I've had to come to grips with the fact recently that I hate the Washington Nationals.
I have nothing personal against these dudes who had been playing to tiny crowds in Canada.
But the way that the people of DC are so gaga over them makes me sick.
I was in favor of bringing a team to DC or a close-suburb for a long time -- basically since I made my first hour long treck from the NATION'S CAPITAL to Baltimore, Md., to watch a game. Or maybe it was when I realized that the trip made it unfeasible to catch a visit by the Red Sox after work. It has also galled me the way that Orioles manager Peter Angelos worked to deny the people of DC a team of their own, and I've hated the Orioles for most of my tenure here.
But the Nationals...where do I start?
Ok, I'll start with the notion that "baseball has finally come back to DC." Yes, the Orioles were a pain to get to, but in the grand scheme of things a heck of a lot closer to the average DC resident than, say, Yankee Stadium to the average resident of Syrcause. It's not like people here had never had the chance to see it before.
Plus the people who have actually lived in town for a long time -- not the transients who come here for a few years to work and then leave -- were around for the Senators leaving at least once. Maybe if those baseball-crazy folks had gone to a few more games, the Senators wouldn't have left twice.
Second, the Washington Post and pretty much everyone else is talking about the Nationals like they have the intelligence of children. Some dope wrote in to the Post to express her excitement about the fact that we finally have baseball here, ticking of reasons including that sports writers finally have the chance to use cliches like "moonshots." Message to you idiots: sports writers have found plenty of gainful employment in the metropolitan area writing about a nearby team. You may have heard of them. They're called the Orioles, and Roidy Palmiero (not to mention Eddie Murray) hit plenty of moonshots.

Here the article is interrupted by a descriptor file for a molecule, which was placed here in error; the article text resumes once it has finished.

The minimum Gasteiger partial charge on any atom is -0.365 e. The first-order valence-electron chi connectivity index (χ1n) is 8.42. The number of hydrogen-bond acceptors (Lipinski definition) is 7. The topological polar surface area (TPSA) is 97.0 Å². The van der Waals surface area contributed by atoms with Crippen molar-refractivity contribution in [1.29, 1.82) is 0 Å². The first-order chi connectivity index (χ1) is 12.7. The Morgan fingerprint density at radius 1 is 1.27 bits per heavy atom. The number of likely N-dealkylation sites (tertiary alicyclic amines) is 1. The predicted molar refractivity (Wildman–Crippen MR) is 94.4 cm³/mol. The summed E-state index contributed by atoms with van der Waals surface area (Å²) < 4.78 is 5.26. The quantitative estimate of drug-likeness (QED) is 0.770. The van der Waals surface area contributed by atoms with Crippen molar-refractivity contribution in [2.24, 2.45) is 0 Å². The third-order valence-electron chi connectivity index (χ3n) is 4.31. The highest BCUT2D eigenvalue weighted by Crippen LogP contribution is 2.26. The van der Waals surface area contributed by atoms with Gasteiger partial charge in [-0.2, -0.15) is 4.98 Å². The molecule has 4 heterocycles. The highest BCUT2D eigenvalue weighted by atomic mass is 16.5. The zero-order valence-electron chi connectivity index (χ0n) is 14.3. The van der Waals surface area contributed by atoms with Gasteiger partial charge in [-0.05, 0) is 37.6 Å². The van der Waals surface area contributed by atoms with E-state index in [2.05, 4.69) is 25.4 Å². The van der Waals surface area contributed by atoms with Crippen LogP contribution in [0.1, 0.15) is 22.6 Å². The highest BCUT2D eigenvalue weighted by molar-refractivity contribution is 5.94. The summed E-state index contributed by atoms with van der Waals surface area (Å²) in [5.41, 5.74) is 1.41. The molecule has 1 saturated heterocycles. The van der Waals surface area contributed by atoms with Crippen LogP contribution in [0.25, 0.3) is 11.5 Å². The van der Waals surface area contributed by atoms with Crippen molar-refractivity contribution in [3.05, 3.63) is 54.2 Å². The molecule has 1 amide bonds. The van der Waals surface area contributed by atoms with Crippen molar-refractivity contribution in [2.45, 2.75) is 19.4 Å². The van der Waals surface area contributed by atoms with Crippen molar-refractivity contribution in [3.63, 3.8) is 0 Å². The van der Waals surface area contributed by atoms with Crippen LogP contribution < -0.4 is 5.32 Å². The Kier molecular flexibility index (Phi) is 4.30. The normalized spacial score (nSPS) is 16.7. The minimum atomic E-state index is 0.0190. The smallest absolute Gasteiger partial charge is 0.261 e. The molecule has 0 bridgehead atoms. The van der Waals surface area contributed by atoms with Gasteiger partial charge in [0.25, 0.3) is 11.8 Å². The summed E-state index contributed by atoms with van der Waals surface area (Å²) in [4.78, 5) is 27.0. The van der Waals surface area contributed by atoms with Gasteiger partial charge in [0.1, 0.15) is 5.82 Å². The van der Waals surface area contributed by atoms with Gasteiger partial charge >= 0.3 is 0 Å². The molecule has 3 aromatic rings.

If that's not bad enough, here's a sample quote from one of those lucky scribes who has finally gotten the chance to view baseball.
"Afterward, they hugged, slapped hands, and lingered in the clubhouse, believing the whole season could run wonderfully along like this."
THIS IS THE DAMN WASHINGTON POST!!! THE SAME ONE WITH THE WHOLE WOODWARD AND BERNSTEIN WATERGATE THING!!!
What makes things even worse is the attachment that people had to the "Nats" before that plucky band of hopefuls had tossed a pitch or hit a moonshot. Not to be a snob, but emotional investment is something that should build over time.
I may be biased, being a Red Sox fan and all that entails, but if you disagree, try looking at it this way: if you met a girl (or a guy) and halfway through your first date, you said "I'm falling in love with you," they would probably write you off as some kind of loser who was a little too clingy, right?
No? Ok, go try that strategy and see if it works. There's a reason that Trent said to play it cool and wait two days to call.
Plus, there are about four people who actually grew up in DC, as like I said earlier, most folks come to work or go to school for a few years and then leave. Message to you people: you came from somewhere else. Presumably, you rooted for some other team for 18 to 30 years or so. Try sticking with it. And Washington Post: stop encouraging this stupid behavior by writing about how these yahoos are living and dying with their Nats, ok?
Anyway, I find the Gnats so annoying that after all this time, I'm tempted to wear an Orioles jersey just to spite their loyal fanbase.